It comes as no surprise that the sagacious and voracious referential Eleanor Friedberger has so easily taken to the pop sensibility with such aplomb and elan. As part of the – ‘family business’ – Fiery Furnaces, Eleanor has gradually gravitated towards a more melodic and commercially viable light. The signs were all there of course: the Furnace’s last sojourn, ‘I’m Going Away’, was already a sea-change from their previous jerky, awkward, avant-indie sound; turning towards a more heavily whimsical and digestable 70s bedecked oeuvre of influences instead (we’ll be coming back this later). Now set adrift to go solo, our syllable stretching, literature cramming, adroit sassy poster girl slips comfortably into her annoited role as a chronicler of a post 9/11 New York.
‘Last Summer’ loosely reflects and evokes a familier theme; which runs throughout much of the Furnaces’ back catalogue, i.e America. Those last two kooky and pulchritude purviews of character sketches and lovelorn paeans, ‘Widow City’ and ‘I’m Going Away’, took a ‘5 Easy Pieces’ style travial into the the middle and south of the countries heartland. Returning now, to the Big Apple, Eleanor revisits those personal locations that have have struck an invocative chord; dotted amongst a indie-film presentation view of the five bouroughs – from Bensonhurst (‘Scenes From Bensonhurst’) to Coney Island (‘Owl’s Head Park’). Not so much postcards from a city, as the remnants of a memorable and moving relationship; though this relationship is not all it seems. There’s also a rather sad, and introspective series of forloin lyrics alluding to our narrator’s disenchantment with her own appearence: at times its as if she wishes to disappear and emerge as someone else.
Precursor Moroder pulsing and stroked pop single My Mistakes, encapsulates the reflective vibe of the whole LP. Like a Harvard drop-out Debbie Harry spouting perspicacious observations that seem highly irrelevent , yet curiously important to the plot: “She’s got kind of a native vibe/Before that look was so cool”. Contender for single #2, and appropriate bookend, is the Sparks-meets-80s power pop sherbet I Won’t Fall Apart On You Tonight: a warped effects laden Patti Smith deliberated cruise through sacrificial sentiment. Sentiment doesn’t come much more saccharine then when Eleanor felicitously coos and sighs “Did you ever find a place to believe” on the Carole King imbued and sweetly laced Gilmour Girls-esque theme tune, Heaven.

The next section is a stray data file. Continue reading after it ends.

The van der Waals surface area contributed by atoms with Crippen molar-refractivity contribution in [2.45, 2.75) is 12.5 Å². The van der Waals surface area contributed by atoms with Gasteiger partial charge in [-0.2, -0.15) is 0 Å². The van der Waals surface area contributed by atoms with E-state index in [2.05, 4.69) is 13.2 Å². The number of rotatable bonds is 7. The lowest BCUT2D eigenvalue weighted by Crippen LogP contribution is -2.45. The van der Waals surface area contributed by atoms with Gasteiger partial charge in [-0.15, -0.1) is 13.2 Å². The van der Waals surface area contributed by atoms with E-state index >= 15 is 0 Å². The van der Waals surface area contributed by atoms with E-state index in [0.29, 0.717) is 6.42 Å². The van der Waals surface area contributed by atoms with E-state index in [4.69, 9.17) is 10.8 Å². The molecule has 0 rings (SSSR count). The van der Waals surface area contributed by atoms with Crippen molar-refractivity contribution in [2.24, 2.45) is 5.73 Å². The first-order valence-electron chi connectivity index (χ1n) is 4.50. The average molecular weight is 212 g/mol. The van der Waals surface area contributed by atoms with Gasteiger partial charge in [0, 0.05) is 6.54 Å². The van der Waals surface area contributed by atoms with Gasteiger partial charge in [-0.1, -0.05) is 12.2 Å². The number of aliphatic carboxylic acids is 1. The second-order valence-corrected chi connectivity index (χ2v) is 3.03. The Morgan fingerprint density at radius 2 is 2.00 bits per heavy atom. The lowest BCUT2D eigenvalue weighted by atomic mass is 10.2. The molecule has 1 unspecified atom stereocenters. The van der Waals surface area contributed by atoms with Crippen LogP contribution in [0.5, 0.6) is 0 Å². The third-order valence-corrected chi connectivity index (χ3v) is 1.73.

The redolent 70s songwriters inspiration seeps into every songs pores, with gestures made in the direction of Harry Nilson and Todd Rundgren, and even Elton John! – Glitter Gold Year is a right old mish-mash of ponderous ‘Benny And The Jets’ stumbling piano refrain and Supertramp‘s ‘Breakfast In America’ slowed MOR. Only Eleanor could pull-off such a coup, without succombing to pastiche and parody: the cooly aloof, straight-A wise-cracker finds something integral and empirical about this epoch. Taking heed not to completly renounce the moodier and more plaintive blues of the Furnaces; Inn Of The Seventh Ray unfolds like a heart-breaking passage in a Synecdoche stage-play. Eleanor’s soliloquy, almost detached and trance like delivered, narrative describes a host of meeting places, taverns and scenery from California – the only song not tied to New York – that feature in a sad plot. Its also an unsettling observation on identity as Eleanor makes one of the albums many references to starring into the mirror and disappearing into someone else: “Thats pose together my sister in the mirror of the wet bar/the only girl I see myself is you”. On the ‘give my regards to Broadway’ sullen ode to Seventh Avenue, One Month Marathon, she exudes a disturbing obsession with an un-identifiable protaganist and object of desire: “Can I play in your closet/ Can I poke around your drawers/Can I see through your mirror/Can I come in your store.”
This pop aesthetic really suits Eleanor; its as if her whole career has been leading upto this moment. Its also, only right, that she reaches a wider audience, as Last Summer blends the quirky experimental elements of the Furnaces to a more conventional, if not friendly, format; full of endearing charm and intellectually acute promise.